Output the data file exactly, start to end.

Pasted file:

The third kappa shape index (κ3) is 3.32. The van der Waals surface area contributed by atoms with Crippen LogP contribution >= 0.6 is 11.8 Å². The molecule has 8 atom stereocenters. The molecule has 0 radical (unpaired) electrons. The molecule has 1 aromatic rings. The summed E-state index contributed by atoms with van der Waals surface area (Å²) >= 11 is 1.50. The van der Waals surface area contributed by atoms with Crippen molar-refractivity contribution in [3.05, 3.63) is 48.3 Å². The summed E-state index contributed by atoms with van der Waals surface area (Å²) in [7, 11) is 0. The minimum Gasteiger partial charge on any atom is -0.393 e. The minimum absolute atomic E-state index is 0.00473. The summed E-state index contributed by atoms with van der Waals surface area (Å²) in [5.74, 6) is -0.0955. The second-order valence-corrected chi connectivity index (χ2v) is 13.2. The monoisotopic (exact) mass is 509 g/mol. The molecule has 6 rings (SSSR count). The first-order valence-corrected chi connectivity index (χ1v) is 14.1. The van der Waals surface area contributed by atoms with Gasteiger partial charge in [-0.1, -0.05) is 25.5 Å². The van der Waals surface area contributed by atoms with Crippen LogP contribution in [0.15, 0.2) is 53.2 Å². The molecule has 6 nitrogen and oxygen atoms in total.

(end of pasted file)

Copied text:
The third kappa shape index (κ3) is 3.32. The van der Waals surface area contributed by atoms with Crippen LogP contribution >= 0.6 is 11.8 Å². The molecule has 8 atom stereocenters. The molecule has 0 radical (unpaired) electrons. The molecule has 1 aromatic rings. The summed E-state index contributed by atoms with van der Waals surface area (Å²) >= 11 is 1.50. The van der Waals surface area contributed by atoms with Crippen molar-refractivity contribution in [3.05, 3.63) is 48.3 Å². The summed E-state index contributed by atoms with van der Waals surface area (Å²) in [7, 11) is 0. The minimum Gasteiger partial charge on any atom is -0.393 e. The minimum absolute atomic E-state index is 0.00473. The summed E-state index contributed by atoms with van der Waals surface area (Å²) in [5.74, 6) is -0.0955. The second-order valence-corrected chi connectivity index (χ2v) is 13.2. The monoisotopic (exact) mass is 509 g/mol. The molecule has 6 rings (SSSR count). The first-order valence-corrected chi connectivity index (χ1v) is 14.1. The van der Waals surface area contributed by atoms with Gasteiger partial charge in [-0.1, -0.05) is 25.5 Å². The van der Waals surface area contributed by atoms with Crippen LogP contribution in [0.15, 0.2) is 53.2 Å². The molecule has 6 nitrogen and oxygen atoms in total.